The Thursday before, I did 4x800 at the track, and I was able to do all 4 repeats at 6:00 or better pace. My legs felt mostly recovered from the marathon. When Tuesday rolled around, though, I never got into a good rhythm. I ran about a 1.5-mile warm-up, then ended up in a holding pattern as the first two heats did their thing. The 3 heats were (1) 8:00+/mile runners, (2) 7:00-8:00, and (3) sub-7:00. We all acted as spotters, to give the timers the one-mile splits. That meant not being able to warm up very well, as I was watching one of my club mates as she ran in the second heat.

When that group finished, I did a few sprints on the grassy infield, and lined up with the fast folks, some of whom I've known for a while, others of whom are new to the club. We were off, and I found myself in the third position within 200 meters. I elected not to look at my watch. That was a mistake. I had wanted to hit each lap split in about 86 seconds. The first one was around 80 seconds, and the guys who I knew would #1 and #2 were way closer to me than they should have been. I tried to make myself slow down, but the second lap was not a whole lot better, and with six more round-&-rounds left, I knew it would not be pretty. I could tell that I was slowing to a 6:00-ish minute pace, and my mouth was as dry as I ever remember it feeling (which affected my breathing and made me even more uncomfortable overall).

I ran the first mile in 5:40, but I went into survival mode after that. I thought of the next mile one lap, then half a lap, then a quarter lap at a time. I tried to hold off the one person I could sense behind. I thought of how my Gatorade, despite simmering in the warm late afternoon sun, would taste when I was done. So, I continued to put one foot in front of the other, until the misery ended exactly 11 minutes and 42 seconds after it started, for second disappointing mile of 6:02. My follower passed me with less than 200 meters to go. I might have given chase, but I was mentally checked out of race mode by then.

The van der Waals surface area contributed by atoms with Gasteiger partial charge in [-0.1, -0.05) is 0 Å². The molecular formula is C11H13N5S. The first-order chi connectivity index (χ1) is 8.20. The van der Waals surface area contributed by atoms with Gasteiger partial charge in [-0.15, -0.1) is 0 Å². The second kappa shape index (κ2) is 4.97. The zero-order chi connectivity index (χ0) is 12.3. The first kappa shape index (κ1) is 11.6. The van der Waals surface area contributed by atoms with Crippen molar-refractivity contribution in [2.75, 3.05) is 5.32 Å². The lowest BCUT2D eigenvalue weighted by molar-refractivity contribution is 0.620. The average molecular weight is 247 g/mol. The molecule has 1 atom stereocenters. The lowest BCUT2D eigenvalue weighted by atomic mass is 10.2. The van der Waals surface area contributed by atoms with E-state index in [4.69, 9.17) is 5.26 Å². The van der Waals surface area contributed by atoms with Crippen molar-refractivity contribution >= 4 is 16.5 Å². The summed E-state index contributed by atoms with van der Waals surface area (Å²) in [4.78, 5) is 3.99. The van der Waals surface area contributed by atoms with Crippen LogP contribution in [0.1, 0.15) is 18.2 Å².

Still, that's nearly 30 seconds better than the last time I raced a 2-miler, and it's not bad for having done very little fast-paced running in recent months. Marathon training allowed me to hang on to salvage the overall time, but it was a lousy way to get there. I need to learn how to go out at 6:00 pace in a 5K (perhaps 6:20 in a 10K) if I'm going to make my shorter distance goals this summer. As with all things running, we'll have to wait and see.



screaminzab said...

I am looking forward to hear about your progress in these shorter races this summer/fall. The initial pacing in those short races is tough. Sometimes the adrenaline gets pumping and the rest is history. I'm sure you'll get better at it as you go through 10K training.

Preston said...

I understand about the membership thing about getting that BQ. I am not there yet, but it is so cool to see how excited others get when they reveal that they have BQed.

Good luck with your shoter races!